War of the Rebellion: Serial 002 Page 0770 OPERATIONS IN MD., PA., VA., AND W. VA. Chapter IX.

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July 31, 1861.

Colonel E. D TOWNSEND, Asst. Adjt. General, Washington, D. C.:

DEAR SIR: It becomes necessary, with the increase of our stores at this post and the probabilities of the removal of supplies from Hagerstown, to obtain a secure position for a general depot for the army supplies and for hospital uses. I believe, from careful inquiry and examination, that the city of Frederick offers more advantages than any other point. It is equally central for all points (Baltimore or Harper's Ferry); is sufficiently removed from the river to be safe from marauding parties, and has the best railroad facilities in every direction. The presence of a regiment there would have a most excellent effect.

At Sandy Hook there are not buildings sufficient, and the strip of land between the heights and river has not capacity, being in part occupied by canal, railroad, and highway, to admit of the erection of proper structures. It is also greatly exposed from the heights on the Virginia side.

At Frederick there are sufficient room, buildings, protection, &c. As it has recently been embraced in the Department of Washington, it becomes necessary that we should obtain consent of the Department for the transfer.

I am, very respectfully, your obedient servant,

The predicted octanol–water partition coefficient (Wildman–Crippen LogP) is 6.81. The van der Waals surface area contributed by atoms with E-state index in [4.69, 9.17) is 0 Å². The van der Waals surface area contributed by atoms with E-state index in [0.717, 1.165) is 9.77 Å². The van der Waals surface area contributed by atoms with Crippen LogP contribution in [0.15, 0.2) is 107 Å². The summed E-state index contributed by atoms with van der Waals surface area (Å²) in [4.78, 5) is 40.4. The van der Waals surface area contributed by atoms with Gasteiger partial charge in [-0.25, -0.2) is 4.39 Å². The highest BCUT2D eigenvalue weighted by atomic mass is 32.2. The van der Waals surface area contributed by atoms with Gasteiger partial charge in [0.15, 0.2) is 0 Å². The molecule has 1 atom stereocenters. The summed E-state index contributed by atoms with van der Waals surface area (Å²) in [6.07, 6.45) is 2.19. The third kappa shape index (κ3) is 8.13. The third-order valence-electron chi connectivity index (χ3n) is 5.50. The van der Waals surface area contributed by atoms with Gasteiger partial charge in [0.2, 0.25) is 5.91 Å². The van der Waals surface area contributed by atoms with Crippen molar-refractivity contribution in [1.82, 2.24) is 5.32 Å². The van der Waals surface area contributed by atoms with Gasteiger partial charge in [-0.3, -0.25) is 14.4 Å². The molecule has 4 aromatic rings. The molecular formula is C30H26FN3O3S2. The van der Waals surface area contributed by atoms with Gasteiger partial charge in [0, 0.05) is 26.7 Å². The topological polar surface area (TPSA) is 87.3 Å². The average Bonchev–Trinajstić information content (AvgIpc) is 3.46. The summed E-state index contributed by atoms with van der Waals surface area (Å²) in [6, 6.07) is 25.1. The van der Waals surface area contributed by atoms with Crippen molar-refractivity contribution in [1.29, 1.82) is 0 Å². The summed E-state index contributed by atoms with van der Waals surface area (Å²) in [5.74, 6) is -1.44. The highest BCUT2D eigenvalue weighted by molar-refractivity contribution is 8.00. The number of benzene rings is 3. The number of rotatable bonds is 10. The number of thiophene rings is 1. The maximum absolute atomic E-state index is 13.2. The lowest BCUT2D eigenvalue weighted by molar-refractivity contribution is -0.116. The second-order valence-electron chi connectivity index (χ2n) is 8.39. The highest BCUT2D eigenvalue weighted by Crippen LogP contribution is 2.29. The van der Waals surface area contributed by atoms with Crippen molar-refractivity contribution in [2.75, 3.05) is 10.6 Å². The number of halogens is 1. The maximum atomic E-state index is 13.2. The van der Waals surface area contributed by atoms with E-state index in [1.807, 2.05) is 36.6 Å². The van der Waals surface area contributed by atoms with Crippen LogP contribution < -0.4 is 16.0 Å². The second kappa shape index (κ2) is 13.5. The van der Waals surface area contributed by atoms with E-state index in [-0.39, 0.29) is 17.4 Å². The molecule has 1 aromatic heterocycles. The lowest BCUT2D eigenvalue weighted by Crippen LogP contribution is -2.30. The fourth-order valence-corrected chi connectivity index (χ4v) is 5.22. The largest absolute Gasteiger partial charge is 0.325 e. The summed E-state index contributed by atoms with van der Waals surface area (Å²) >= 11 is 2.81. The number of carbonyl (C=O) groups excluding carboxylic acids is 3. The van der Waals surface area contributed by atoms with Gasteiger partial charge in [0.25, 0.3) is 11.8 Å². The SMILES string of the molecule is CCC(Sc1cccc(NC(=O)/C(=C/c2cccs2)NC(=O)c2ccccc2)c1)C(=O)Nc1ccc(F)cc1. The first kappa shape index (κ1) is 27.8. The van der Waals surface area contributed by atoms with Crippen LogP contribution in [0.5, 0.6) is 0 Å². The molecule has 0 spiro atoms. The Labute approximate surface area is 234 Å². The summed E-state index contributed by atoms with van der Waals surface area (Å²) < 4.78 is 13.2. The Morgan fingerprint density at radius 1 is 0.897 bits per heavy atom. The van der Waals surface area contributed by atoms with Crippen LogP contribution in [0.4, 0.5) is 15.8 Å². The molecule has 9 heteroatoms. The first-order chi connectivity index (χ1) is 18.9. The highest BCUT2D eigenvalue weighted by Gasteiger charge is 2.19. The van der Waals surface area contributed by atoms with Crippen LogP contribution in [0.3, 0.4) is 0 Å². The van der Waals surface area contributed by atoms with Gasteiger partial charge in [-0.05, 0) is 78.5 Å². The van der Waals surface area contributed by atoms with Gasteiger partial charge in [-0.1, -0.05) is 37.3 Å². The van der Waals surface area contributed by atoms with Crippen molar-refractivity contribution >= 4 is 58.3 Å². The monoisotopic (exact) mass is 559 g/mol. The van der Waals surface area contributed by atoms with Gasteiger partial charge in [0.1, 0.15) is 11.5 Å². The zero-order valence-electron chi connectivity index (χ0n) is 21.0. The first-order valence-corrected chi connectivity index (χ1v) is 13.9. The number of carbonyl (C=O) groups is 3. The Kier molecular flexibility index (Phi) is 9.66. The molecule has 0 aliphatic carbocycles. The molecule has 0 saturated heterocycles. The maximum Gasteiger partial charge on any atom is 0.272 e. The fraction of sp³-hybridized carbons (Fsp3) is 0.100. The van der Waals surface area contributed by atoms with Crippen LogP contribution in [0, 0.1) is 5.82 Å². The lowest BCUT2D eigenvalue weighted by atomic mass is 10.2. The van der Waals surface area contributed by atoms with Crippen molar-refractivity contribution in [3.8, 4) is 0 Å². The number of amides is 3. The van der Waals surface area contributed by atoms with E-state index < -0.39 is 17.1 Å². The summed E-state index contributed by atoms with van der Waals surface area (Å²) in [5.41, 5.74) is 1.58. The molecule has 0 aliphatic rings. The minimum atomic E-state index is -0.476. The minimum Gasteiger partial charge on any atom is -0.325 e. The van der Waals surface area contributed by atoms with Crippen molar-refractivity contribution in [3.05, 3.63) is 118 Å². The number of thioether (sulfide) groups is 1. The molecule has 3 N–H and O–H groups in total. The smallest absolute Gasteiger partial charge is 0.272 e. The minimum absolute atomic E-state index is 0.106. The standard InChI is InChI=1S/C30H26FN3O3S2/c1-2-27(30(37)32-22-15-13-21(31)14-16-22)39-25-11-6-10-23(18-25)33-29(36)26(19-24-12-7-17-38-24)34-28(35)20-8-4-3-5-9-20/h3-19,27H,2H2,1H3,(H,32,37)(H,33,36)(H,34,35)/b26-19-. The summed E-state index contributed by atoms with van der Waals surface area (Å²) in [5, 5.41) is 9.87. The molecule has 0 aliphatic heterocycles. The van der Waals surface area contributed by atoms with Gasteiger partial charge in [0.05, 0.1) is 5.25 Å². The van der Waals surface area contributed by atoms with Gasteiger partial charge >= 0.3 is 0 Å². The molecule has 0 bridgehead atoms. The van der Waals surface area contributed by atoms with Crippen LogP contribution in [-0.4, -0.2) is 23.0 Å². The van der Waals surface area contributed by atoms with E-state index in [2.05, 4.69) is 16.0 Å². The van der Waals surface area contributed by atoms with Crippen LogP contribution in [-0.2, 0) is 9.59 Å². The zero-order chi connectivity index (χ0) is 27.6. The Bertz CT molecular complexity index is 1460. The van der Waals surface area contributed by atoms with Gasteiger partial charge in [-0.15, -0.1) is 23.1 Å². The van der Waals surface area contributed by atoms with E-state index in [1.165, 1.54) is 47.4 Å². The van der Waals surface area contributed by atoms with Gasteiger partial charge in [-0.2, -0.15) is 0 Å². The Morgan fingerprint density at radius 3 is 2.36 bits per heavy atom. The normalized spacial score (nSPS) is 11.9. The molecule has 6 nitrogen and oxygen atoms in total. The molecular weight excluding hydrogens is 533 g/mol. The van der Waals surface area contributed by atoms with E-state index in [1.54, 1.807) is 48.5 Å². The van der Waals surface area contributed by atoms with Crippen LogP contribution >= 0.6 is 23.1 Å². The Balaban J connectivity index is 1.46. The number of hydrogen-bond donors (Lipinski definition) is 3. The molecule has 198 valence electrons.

Major-General, Commanding, &c.


Fort McHenry, July 31, 1861.

Honorable SIMON CAMERON, Secretary of War:

SIR: Mr. John T. Sangston, of Caroline County, is desirous that a company of Union men in that county, who have been drilling for several months, should be armed. Governor Hicks thinks it important, and I concur with him. If I had the authority to arm eight or ten companies on the Eastern Shore of Maryland, I believe they could take care of themselves and do much to keep the secessionists in order. I think it proper to add that an active trade with the rebels in Virginia is kept up from Salisbury, the southern terminus of the Delaware Railroad. As soon as there is a disposable force, it would be well to place a regiment there.

There is a camp of secessionists, variously estimated from one thousand to three thousand men, at Eastville, in Northampton, the lower country on the Eastern Shore of Virginia. This is not in my department, but I would suggest that three or four regiments should be sent there as soon as we can spare them and break up this camp. The exhibition of such a force and the destruction of the secession camp would have a salutary effect throughtou the Eastern Shore of Maryland and Virginia.

I have the honor to be, respectfully, your,


Major-General, Commanding.